One day, she was dancing about the back porch, thrilled to pieces with a finished project for her lovely girlie.  A laundry hamper that said girlie could keep in her bedroom.  The twinky muma had thrifted it from a hard rubbish collection weeks earlier.  She had sanded and primed and glued and painted the frame.  She had soaked and washed and dried and stencilled and appliqued and embroidered the canvas bag.  Hours had been lavished on this thrifted hamper for her girlie and now it was done.

There was just one puzzling note.  In the bottom of the canvas bag, lay a long buttoned strap.  “Hmph!”  wondered the twinky muma.  “I wonder what that could be?  How is it used?”  She shrugged, and went on with her finishing touches.

Then the dada came out.  Now he was not a twinky.  Instead he was quite clever and able to see things in a flash that the twinky muma could fail to notice for many moons.

rhubarb-crumble

“Why is the bag inside out?”  he said, as he finished off the first day of Spring’s breakfast rhubarb crumble.  The twinky muma watched with mild annoyance.  She had been planning on having that for morning tea with a nice cup of coffee once the pretty hamper was finished and resting in the girlie’s bedroom.

“It isn’t.” she said, “Didn’t you see the rabbit and her bird?  They’re on the front.”

she-thought-it-was-finished

“They may well be “there”, ” said the clever dada, pointing to the sweet stencil.  “But the bag is inside out.”

“No it isn’t.” repeated the twinky muma, now feeling a wee bit irritated.  What was he on about?

“Then why is the buttoned strap that’s supposed to tuck under the bottom of the frame and provide more stability, on the inside where it is useless?”

offending-strap

” Oh!  OH! OHHHHHHHHH!!!!!!!! It is too! Oh no!  But I’ve finished!  I’ve stencilled and appliqued and embroidered!” wailed the twinky muma.

“I suppose the rabbit could live on the inside as a surprise?”  offered the clever dada, thinking he was being helpful and supportive.

“WHAT!  Why would I want that on the inside?  Don’t be stupid.”

“I’m not the one who did ALL that work on the bag – whilst it was inside out.”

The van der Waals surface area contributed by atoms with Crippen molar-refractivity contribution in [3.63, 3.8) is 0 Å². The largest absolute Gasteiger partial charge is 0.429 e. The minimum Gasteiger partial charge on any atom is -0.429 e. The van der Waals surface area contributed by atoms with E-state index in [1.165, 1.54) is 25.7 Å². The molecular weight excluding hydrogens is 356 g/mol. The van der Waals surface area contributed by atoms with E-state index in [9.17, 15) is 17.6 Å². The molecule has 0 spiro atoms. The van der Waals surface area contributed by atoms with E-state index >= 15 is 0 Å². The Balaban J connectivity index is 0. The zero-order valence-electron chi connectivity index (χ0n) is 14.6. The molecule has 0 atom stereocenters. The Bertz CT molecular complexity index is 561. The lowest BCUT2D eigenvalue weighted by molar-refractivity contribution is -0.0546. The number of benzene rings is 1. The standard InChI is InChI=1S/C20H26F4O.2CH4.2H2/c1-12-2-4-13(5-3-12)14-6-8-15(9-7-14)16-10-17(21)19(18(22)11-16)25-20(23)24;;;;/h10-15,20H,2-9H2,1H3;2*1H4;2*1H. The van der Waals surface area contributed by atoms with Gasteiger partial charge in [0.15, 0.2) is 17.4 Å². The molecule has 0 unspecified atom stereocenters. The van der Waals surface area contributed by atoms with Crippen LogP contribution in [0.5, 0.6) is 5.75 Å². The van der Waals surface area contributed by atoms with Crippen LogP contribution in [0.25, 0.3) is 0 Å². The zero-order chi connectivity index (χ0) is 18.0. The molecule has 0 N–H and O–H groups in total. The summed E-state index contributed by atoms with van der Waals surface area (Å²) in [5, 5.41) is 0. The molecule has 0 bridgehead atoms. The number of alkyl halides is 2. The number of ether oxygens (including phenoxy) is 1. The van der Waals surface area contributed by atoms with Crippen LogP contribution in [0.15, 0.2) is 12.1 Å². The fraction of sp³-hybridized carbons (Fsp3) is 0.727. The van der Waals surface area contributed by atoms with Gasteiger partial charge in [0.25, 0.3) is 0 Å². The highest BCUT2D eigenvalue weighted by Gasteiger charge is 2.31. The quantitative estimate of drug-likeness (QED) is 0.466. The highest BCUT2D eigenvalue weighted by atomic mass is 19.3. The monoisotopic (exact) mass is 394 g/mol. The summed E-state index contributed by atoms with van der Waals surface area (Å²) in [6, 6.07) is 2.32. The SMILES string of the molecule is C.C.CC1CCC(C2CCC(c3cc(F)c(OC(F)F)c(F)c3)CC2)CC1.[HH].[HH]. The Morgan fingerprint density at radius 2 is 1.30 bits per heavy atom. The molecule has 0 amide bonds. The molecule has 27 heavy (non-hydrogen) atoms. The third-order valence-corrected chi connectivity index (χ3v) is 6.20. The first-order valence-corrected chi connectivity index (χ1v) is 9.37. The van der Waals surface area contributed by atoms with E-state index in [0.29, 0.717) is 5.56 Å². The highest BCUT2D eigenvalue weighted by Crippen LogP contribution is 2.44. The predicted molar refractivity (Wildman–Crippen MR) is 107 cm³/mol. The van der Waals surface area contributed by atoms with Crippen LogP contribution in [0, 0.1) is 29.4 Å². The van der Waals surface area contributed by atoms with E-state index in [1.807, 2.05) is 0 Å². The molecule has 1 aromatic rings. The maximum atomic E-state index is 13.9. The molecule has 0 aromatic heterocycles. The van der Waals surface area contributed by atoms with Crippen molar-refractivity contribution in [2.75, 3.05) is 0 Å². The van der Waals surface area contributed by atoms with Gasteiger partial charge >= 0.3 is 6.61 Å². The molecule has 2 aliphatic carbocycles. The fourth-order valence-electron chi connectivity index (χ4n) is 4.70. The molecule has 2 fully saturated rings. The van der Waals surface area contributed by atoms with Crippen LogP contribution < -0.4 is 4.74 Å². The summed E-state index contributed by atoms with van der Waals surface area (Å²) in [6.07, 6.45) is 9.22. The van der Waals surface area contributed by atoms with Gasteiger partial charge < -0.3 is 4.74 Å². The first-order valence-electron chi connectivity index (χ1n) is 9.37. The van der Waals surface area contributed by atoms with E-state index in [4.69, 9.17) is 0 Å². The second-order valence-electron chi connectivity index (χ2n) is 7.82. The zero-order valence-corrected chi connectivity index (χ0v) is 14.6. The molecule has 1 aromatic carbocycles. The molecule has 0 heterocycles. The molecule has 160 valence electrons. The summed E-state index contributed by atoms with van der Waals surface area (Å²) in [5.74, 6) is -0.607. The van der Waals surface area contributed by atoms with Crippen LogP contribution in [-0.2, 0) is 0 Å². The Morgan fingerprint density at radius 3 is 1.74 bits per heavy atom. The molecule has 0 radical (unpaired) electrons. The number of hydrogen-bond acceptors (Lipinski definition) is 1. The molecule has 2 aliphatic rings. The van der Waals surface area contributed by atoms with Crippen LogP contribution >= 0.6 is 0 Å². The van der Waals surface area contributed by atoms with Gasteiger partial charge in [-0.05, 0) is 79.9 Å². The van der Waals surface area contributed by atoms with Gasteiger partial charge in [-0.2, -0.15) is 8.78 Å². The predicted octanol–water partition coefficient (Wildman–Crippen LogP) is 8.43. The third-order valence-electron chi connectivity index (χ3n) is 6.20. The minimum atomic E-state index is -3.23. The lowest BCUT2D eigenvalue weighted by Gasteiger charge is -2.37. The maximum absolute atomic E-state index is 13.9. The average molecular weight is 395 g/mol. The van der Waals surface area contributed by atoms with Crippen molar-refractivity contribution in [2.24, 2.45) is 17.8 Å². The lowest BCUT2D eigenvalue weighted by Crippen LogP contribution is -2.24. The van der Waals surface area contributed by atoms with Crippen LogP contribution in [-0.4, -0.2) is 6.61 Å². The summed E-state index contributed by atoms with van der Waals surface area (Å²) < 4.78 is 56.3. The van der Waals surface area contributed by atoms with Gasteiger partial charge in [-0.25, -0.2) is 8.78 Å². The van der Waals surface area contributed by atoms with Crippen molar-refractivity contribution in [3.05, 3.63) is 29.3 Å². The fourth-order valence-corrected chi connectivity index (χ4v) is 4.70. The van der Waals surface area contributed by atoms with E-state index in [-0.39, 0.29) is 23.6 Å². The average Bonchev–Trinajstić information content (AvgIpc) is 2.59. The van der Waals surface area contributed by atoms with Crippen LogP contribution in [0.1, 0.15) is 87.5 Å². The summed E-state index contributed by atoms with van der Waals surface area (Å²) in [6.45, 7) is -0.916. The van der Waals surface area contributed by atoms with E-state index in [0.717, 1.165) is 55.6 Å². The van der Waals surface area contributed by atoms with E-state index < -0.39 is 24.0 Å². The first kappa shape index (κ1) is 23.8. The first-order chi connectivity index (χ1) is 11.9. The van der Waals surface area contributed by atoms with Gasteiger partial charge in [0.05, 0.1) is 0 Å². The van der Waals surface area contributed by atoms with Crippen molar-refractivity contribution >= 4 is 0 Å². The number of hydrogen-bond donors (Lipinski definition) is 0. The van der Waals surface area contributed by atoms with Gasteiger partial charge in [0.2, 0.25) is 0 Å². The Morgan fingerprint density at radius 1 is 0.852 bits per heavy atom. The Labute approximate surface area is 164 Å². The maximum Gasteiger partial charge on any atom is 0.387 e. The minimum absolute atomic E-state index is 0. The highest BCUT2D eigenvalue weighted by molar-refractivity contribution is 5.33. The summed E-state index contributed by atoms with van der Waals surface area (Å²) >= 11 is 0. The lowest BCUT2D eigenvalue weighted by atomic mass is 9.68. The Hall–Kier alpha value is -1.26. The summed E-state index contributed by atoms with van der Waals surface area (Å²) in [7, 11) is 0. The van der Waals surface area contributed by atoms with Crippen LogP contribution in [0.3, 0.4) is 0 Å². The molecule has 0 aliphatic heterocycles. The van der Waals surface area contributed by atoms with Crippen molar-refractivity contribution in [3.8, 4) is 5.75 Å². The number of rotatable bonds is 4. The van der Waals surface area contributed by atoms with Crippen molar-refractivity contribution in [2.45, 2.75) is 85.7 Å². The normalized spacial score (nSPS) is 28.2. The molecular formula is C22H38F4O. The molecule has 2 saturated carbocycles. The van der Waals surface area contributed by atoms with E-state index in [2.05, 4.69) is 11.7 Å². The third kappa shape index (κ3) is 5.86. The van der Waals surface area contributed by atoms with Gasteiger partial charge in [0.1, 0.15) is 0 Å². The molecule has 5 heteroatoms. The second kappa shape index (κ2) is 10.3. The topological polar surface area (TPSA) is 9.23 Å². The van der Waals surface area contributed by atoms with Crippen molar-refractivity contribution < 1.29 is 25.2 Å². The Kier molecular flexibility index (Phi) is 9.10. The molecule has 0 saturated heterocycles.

“STOP LAUGHING!” shrieked the twinky muma.

“I’m allowed to laugh,” said the convulsing dada.  “This is the funniest thing you’ve ever done!”

The twinky muma yanked the laundry bag off its frame and showed just how dexterous she was  – with the seam ripper.  That wretched buttoned strap was off in moments and 5 minutes later, was sewn on the NEW OUTSIDE of the bag.

rejigged

“There!”  harrumphed the twinky muma and she banged the laundry hamper back into the sun for it’s photo shoot. “It’s done!”

“Okay.” agreed the still grinning dada.  “But the bag is still inside out.”

mixing it up

lily-at-home

However – I wasn’t at home today.  After two weeks of training, it was my first day as a “solo” ward nanny and it was lovely.  There were babies to be settled, mums to support, wee footprints to stamp in gold … a day when I knew that I was in the right place at the right time.

So opportunities for crafting at home were limited … all that Monday morning creativity had to be channelled into an incredibly brief 40 minutes as the sun was beginning it’s descent.  Inspired by the beautiful artwork at the hospital, I bought some watercolour paper on the way home, and tried stitching on it with the free motion quilting foot.  And boy is it a satisfying combination!  Very satisfying!

I did progress a bit beyond the above – there was a long narrow piece of paper, lots of stitching back and forth and up and down, vliesifix, kaffe fabric, wee little circles of japanese floral, french knots …  Julian was so taken with it, he’s offered to take me to Ikea tomorrow to buy it a frame.

But you’ll have to wait ’til tomorrow for pictures – remember that setting sun.  The photos I took were ridiculously awful – don’t you think it is unreasonable that cameras haven’t advanced far enough that we can take lovely photos regardless of where that wretched light is or isn’t!  Never mind – waiting until tomorrow will give me the opportunity to take a photo of my “muse” and then you can see them both.